Guest Post: Tyler Butler talks about 5 albums that were part of his 2012 experience

Tyler Butler - St Paul's Church in Fish Creek.  Photo by Sarah Erickson
Tyler Butler – St Paul’s Church in Fish Creek. Photo by Sarah Erickson

[info]Today’s guest post is from Edmonton Folkie Tyler Butler.  He provides us not with a “best of” or “must-haves” of the 2012 year in music but albums that affected him and he found an important part of his 2012 experience.  What were they?  See below![/info]


These five records are far from an exclusive best-of-the-year list, and I could never put them in order. But each album stuck with me, influenced and affected me.  Enjoy:

The Wooden Sky — Every Child A Daughter, Every Moon A Sun

I am rarely so affected by a record.  I can barely substantiate the impression these songs made on me.  They performed at the Royal Alberta Museum last month and I was giddy — one of the best live performances I’ve seen.  My favourite band right now.


Mike Tod – The Northern Country

I played a house show in October, down in Calgary.  I’m singing, and standing in the back is a slight young man, long hair and a thin moustache under a wide brimmed hat. He is applauding by knocking his cowboy boots on the ground.  Mike Tod and I had sang the night before at a small church, the structure over 100 years old.  I’ve seen him sing soft and I’ve seen him sing hard, stomping his feet and belting out his songs — and that’s what you’ll hear on this record: prairie folk, outlaw country.


Field + Stream – S/T

After 10 years as a band Smokey and the gang finally archived their work, a tape-recorded, tape-released collection of heavy, grungy folk. You can hear the work on this record — the setbacks overcame, the time it took to get the songs, the lineup, the tape just right.  Listen through “Chores.” It gets me every time.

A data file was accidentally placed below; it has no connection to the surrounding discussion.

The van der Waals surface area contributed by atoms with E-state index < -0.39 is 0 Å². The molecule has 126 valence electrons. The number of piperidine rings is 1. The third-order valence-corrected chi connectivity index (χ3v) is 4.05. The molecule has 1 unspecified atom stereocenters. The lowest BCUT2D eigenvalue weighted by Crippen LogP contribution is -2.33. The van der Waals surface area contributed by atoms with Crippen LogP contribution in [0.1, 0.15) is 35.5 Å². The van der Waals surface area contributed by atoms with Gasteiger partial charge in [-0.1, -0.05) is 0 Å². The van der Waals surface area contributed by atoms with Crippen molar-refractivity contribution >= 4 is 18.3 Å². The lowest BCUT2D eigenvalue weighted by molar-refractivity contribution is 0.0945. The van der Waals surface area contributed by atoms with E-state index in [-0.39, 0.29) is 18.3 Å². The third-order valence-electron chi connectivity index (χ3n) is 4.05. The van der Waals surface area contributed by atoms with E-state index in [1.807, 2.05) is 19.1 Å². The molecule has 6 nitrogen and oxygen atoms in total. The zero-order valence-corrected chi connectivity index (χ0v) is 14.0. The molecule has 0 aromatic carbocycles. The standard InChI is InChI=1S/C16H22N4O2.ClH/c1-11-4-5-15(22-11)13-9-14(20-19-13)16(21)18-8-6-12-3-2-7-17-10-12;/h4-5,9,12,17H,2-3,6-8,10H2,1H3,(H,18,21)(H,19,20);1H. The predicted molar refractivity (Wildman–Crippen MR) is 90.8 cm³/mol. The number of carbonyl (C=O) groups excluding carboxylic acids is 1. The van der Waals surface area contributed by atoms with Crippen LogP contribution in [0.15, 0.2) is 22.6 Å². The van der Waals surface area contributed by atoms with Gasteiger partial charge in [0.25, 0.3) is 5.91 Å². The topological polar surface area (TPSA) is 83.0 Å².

The Bravest Ghost — The ‘Nicotine Hymns’ Demos

This collection is a fundraiser for a full length record, but they stand alone.  The simplicity of the record is deceptive: guitar chords or additional voices seem to come from nowhere, at once supportive of and playing the foil to the gentle picking pattern and soft voice.  Recorded on tape by my friend and Slowcoustic favourite Zach Lucky.


Selkies — Tall Grass

Haunted lyrics accompanied by ethereal flute: a ghostly, half-human arrangement. I listened to this record once alone in a dark part of a strange house and it scared the shit out of me.  I wrote about it over on Argue Job ( in August.

There are a few other sounds that filled my ears this year.  One I can’t show you: a live recording of Brody Irvine from Wool on Wolves (and the tender violin part on my song “Ben”) playing solo in my apartment.  One from last year: Fred Squire’s “Shenandoah…” is an obsession.  And two from next year: I can’t wait to share Mike Tod’s new songs, or Nick Everett’s.


Thanks to Tyler for sharing some great music!  You can find more (and listen/purchase more) of Tyler Butler via his Bandcamp page.